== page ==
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  • Deadlock avoidance in flexible manufacturing systems with concurrently competing process flows

    Publication Year: 1990 , Page(s): 724 - 734
    Cited by:  Papers (186)
    Save to Project icon | Request Permissions | Click to expandQuick Abstract | PDF file iconPDF (1140 KB)  

    The concurrent flow of multiple jobs through a FMS can lead to deadlock conditions due to competition for limited resources in the system. The authors develop a Petri net (PN) model of concurrent job flow and dynamic resource allocation in an FMS and define deadlock in terms of transition enabling in the PN model. The problem of deadlock avoidance is addressed by introducing the notion of a restriction policy, which is a feedback policy for excluding some enabled transitions from the current resource allocation alternatives. The authors then present their deadlock avoidance algorithm (DAA) and prove that restricted deadlock can never occur for any resource allocation policy implemented under the DAA restriction policy. The DAA can be implemented easily in real time and is much less restrictive for FMS applications than existing algorithms for deadlock avoidance in computer systems. Application of the DAA is illustrated for three FMS examples: allocation of finite buffer space in a multicell machining facility, collision avoidance in a multirobot assembly cell, and coordination of multiple AGVs on a shop floor View full abstract»

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  • The product cycling problem in systems with uncertain production yields

    Publication Year: 1990 , Page(s): 640 - 651
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    The author addresses a production planning problem for a single machine producing multiple parts, where the yield rate (fraction acceptable) for each part may be uncertain, and the production policy is to cycle through the set of parts. She analyzes a simplified version of the problem that, although still quite complex, becomes solvable as a result of several properties that are demonstrated. The major simplifying assumption is that inventory for each product is zero when its production run begins. A procedure with a fixed-point flavor is developed to determine the cycle duration and the associated production policies (yield loss adjustment factors). An iterative scheme is suggested to incorporate heuristically the impact of the yield adjustment experiments; however, it is found that in most situations, only a single iteration is needed. The resulting plan is viewed as a basis for specifying targets that provide guidelines for controlling the system while considering long-term aggregate tradeoffs. In particular, the model of the planning problem captures both the effect of setup times and, at an aggregate level, the impact of yield uncertainty (not just average yields) on capacity utilization View full abstract»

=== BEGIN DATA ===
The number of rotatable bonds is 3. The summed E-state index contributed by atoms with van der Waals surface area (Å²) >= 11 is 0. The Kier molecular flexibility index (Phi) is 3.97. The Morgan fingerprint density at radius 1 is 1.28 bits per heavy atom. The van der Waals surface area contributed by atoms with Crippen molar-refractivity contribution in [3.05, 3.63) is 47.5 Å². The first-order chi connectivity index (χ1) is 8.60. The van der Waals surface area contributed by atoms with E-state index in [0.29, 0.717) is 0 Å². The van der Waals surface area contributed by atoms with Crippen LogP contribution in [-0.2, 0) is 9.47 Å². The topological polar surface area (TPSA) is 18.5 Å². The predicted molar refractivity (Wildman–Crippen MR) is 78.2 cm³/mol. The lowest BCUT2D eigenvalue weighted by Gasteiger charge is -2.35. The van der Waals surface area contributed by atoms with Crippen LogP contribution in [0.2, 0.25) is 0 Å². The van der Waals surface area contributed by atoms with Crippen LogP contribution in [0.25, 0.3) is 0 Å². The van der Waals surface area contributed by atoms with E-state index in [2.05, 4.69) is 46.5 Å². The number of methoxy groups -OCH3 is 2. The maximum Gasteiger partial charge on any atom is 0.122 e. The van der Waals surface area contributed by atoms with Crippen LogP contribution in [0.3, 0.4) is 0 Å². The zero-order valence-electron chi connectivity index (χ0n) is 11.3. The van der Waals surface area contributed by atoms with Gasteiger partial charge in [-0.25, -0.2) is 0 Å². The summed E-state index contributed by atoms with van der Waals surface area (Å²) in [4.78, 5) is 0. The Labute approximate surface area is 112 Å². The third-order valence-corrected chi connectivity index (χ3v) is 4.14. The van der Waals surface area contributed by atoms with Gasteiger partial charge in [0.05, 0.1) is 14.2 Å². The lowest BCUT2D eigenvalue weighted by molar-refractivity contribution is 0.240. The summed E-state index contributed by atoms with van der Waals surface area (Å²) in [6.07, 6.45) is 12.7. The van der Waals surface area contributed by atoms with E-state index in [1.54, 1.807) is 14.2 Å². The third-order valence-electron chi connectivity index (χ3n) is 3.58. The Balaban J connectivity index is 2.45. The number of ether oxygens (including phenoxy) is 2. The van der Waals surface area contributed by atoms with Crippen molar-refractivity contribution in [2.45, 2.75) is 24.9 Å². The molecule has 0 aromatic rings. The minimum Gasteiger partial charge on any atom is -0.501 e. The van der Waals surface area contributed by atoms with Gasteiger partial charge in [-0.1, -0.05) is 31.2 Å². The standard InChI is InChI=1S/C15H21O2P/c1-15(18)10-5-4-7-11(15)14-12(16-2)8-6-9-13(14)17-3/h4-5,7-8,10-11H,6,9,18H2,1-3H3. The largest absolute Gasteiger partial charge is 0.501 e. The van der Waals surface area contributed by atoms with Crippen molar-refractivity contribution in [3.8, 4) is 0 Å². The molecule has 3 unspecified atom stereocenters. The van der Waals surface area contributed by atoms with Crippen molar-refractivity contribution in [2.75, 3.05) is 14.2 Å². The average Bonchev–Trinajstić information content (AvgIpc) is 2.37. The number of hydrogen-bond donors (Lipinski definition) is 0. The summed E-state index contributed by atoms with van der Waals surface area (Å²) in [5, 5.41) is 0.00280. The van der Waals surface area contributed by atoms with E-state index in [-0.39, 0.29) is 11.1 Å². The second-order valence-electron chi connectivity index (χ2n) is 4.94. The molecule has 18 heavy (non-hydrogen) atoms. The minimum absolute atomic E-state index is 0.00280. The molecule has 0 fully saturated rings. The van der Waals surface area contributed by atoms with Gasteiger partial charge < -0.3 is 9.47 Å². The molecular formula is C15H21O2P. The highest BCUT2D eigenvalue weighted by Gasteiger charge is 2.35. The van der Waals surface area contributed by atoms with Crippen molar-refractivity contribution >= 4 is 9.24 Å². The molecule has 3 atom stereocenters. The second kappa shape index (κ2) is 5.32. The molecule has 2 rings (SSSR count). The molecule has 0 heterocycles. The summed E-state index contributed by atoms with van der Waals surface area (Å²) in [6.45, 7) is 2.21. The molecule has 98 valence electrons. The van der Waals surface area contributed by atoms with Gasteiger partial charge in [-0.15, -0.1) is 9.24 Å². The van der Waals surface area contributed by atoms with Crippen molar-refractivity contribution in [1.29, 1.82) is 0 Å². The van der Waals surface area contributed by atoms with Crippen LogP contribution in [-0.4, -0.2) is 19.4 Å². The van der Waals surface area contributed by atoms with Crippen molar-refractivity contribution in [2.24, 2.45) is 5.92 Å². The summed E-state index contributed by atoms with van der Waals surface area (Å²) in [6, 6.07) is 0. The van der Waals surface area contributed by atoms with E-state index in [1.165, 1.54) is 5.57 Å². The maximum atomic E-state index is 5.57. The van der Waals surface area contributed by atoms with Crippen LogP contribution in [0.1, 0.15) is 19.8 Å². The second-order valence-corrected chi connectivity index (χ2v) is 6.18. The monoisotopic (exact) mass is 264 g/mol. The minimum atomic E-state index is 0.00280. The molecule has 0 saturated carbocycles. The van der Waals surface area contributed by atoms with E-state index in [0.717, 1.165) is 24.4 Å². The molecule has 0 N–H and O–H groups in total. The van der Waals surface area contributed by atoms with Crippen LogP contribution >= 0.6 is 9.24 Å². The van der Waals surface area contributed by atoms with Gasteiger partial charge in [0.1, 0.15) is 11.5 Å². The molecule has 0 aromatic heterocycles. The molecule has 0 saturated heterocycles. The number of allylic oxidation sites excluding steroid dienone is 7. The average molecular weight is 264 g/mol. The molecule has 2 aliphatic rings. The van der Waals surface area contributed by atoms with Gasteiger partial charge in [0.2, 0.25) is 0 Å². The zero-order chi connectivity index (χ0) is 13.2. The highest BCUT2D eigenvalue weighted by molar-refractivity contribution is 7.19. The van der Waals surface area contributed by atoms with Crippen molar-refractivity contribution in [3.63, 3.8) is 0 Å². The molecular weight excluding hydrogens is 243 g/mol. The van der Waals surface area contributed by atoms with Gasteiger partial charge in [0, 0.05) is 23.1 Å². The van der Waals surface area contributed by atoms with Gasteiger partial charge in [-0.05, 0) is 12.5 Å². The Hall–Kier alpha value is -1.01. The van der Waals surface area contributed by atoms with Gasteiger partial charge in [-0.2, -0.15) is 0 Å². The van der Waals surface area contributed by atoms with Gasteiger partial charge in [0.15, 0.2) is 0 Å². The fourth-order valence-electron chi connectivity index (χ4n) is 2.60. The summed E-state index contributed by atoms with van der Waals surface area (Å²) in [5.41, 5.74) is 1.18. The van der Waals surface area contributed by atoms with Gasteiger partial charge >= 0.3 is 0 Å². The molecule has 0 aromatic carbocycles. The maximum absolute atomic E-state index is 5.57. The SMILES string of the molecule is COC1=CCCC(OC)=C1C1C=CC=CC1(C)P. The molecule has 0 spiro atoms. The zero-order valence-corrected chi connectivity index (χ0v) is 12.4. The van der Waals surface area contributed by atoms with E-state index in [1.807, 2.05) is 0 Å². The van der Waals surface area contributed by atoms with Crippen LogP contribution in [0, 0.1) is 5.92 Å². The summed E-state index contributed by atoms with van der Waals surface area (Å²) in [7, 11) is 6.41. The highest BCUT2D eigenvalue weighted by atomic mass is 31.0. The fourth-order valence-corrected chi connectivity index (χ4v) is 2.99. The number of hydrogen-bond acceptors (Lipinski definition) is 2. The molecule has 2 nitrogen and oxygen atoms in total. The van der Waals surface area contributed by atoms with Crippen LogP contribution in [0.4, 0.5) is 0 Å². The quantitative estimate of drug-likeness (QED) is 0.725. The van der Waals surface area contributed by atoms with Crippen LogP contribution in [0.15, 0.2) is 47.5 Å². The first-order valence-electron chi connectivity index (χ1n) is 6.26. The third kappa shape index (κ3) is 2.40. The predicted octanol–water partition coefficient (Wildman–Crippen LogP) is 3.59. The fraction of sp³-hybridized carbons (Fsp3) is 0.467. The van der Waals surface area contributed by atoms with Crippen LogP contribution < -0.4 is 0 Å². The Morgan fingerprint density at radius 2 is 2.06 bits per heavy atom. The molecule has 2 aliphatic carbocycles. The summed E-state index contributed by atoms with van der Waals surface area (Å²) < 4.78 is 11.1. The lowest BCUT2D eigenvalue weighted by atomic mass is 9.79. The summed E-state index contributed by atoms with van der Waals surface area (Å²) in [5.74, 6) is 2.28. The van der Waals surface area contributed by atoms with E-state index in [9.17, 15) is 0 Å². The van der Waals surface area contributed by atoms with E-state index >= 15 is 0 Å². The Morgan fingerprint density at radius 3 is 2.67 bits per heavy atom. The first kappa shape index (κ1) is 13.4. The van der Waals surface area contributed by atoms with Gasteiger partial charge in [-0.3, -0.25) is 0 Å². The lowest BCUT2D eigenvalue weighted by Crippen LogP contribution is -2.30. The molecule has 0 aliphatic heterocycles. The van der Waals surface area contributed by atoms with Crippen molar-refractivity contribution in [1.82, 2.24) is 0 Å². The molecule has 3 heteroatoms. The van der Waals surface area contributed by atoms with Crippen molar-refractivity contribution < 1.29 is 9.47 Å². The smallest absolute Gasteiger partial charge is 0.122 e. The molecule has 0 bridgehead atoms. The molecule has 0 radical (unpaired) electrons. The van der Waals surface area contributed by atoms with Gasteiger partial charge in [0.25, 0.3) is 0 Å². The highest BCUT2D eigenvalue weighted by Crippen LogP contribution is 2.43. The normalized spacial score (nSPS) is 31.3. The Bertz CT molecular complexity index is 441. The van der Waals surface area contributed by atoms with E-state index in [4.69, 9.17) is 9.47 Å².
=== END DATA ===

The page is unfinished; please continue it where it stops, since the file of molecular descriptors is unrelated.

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  • Performance evaluation of automated manufacturing systems using generalized stochastic Petri nets

    Publication Year: 1990 , Page(s): 621 - 639
    Cited by:  Papers (44)
    Save to Project icon | Request Permissions | Click to expandQuick Abstract | PDF file iconPDF (1528 KB)  

    Generalized stochastic Petri net (GSPN) modules are used as basic building blocks to model and analyze complex manufacturing systems. This modular approach facilitates model construction and helps manage the complexity of modeling large manufacturing systems. The structural analysis ensures that the model is live and bounded, which guarantees that the equivalent Markov chain (MC) is ergodic. The temporal analysis is used to derive performance measures such as average production rates and average in process inventories. The main advantage of Petri nets (PNs) over MCs is that the number of places and transitions increases only slightly as the manufacturing system complexity increases, whereas the number of states in the MC increases exponentially. In addition, there is no need to enumerate all the possible states manually since they are automatically generated from the GSPN model. As a result, PN models can still be easily obtained for complicated interconnected systems. The straightforward application of this approach is demonstrated and reviewed for several manufacturing case studies. For serial transfer lines it is proven that this modular approach results in live and bounded GSPN models. Comparisons are made with deterministic and reduced state-space models. Examples containing as many as 9614 states are presented View full abstract»

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  • Hybrid hierarchical scheduling and control systems in manufacturing

    Publication Year: 1990 , Page(s): 673 - 686
    Cited by:  Papers (13)
    Save to Project icon | Request Permissions | Click to expandQuick Abstract | PDF file iconPDF (1244 KB)  

    Some experiments on the integration of algorithmic techniques with knowledge-based ones are discussed. Two case studies are presented: an FMS cell and a press shop. It was found that the algorithmic procedures developed for production scheduling resulted in limiting the ability to cope with the complexity of the real manufacturing world. The scheduling problem, seen as a constraint satisfaction problem, can be approached with rule-based techniques. Nevertheless, algorithmic techniques are found to be valuable for their efficiency and ability to deal with aggregated data. This ability is fundamental for an efficient implementation of hierarchical control systems in general and in the manufacturing context in particular. This suggests that the integration of rule-based techniques with algorithmic ones can increase the efficiency of searching in the space of possible solutions. The ability to deal with aggregated data can have little value when detailed real-time operation scheduling is needed. In this case, simple dispatching rules are often used, and sophisticated operations research methods are not used. In such a dynamic situation, a purely-rule based approach may be more suitable View full abstract»

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  • Part routing in flexible assembly systems

    Publication Year: 1990 , Page(s): 697 - 705